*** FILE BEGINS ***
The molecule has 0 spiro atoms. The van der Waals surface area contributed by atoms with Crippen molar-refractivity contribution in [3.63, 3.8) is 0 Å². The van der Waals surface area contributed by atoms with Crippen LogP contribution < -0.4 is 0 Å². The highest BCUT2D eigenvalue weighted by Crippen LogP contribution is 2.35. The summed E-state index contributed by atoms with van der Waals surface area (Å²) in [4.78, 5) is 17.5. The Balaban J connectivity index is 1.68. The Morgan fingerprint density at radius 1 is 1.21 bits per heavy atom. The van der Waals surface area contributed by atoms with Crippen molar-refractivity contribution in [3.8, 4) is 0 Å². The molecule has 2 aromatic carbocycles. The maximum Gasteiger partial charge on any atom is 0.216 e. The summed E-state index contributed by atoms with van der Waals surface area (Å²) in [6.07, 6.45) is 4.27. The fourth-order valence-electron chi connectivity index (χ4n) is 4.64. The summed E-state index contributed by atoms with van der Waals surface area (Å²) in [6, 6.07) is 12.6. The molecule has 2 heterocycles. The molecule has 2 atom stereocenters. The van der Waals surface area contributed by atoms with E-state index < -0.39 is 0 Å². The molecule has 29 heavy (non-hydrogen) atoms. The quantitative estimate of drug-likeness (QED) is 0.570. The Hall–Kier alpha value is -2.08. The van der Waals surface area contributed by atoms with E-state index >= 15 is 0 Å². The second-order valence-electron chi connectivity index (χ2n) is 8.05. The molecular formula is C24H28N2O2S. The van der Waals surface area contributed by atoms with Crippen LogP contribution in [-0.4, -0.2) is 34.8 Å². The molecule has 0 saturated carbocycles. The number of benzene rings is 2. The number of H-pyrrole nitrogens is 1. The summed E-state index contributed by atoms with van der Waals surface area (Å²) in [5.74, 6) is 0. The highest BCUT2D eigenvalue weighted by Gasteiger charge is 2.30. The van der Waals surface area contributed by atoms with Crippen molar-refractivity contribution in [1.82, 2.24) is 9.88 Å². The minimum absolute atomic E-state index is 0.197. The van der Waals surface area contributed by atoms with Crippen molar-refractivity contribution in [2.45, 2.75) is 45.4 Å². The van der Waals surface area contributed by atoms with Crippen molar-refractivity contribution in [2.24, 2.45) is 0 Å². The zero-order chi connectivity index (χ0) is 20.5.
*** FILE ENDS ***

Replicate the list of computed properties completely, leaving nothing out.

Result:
The molecule has 0 spiro atoms. The van der Waals surface area contributed by atoms with Crippen molar-refractivity contribution in [3.63, 3.8) is 0 Å². The van der Waals surface area contributed by atoms with Crippen LogP contribution < -0.4 is 0 Å². The highest BCUT2D eigenvalue weighted by Crippen LogP contribution is 2.35. The summed E-state index contributed by atoms with van der Waals surface area (Å²) in [4.78, 5) is 17.5. The Balaban J connectivity index is 1.68. The Morgan fingerprint density at radius 1 is 1.21 bits per heavy atom. The van der Waals surface area contributed by atoms with Crippen molar-refractivity contribution in [3.8, 4) is 0 Å². The molecule has 2 aromatic carbocycles. The maximum Gasteiger partial charge on any atom is 0.216 e. The summed E-state index contributed by atoms with van der Waals surface area (Å²) in [6.07, 6.45) is 4.27. The fourth-order valence-electron chi connectivity index (χ4n) is 4.64. The summed E-state index contributed by atoms with van der Waals surface area (Å²) in [6, 6.07) is 12.6. The molecule has 2 heterocycles. The molecule has 2 atom stereocenters. The van der Waals surface area contributed by atoms with E-state index < -0.39 is 0 Å². The molecule has 29 heavy (non-hydrogen) atoms. The quantitative estimate of drug-likeness (QED) is 0.570. The Hall–Kier alpha value is -2.08. The van der Waals surface area contributed by atoms with E-state index >= 15 is 0 Å². The second-order valence-electron chi connectivity index (χ2n) is 8.05. The molecular formula is C24H28N2O2S. The van der Waals surface area contributed by atoms with Crippen LogP contribution in [-0.4, -0.2) is 34.8 Å². The molecule has 0 saturated carbocycles. The number of benzene rings is 2. The number of H-pyrrole nitrogens is 1. The summed E-state index contributed by atoms with van der Waals surface area (Å²) in [5.74, 6) is 0. The highest BCUT2D eigenvalue weighted by Gasteiger charge is 2.30. The van der Waals surface area contributed by atoms with Crippen molar-refractivity contribution in [1.82, 2.24) is 9.88 Å². The minimum absolute atomic E-state index is 0.197. The van der Waals surface area contributed by atoms with Crippen molar-refractivity contribution in [2.45, 2.75) is 45.4 Å². The van der Waals surface area contributed by atoms with Crippen molar-refractivity contribution in [2.24, 2.45) is 0 Å². The zero-order chi connectivity index (χ0) is 20.5.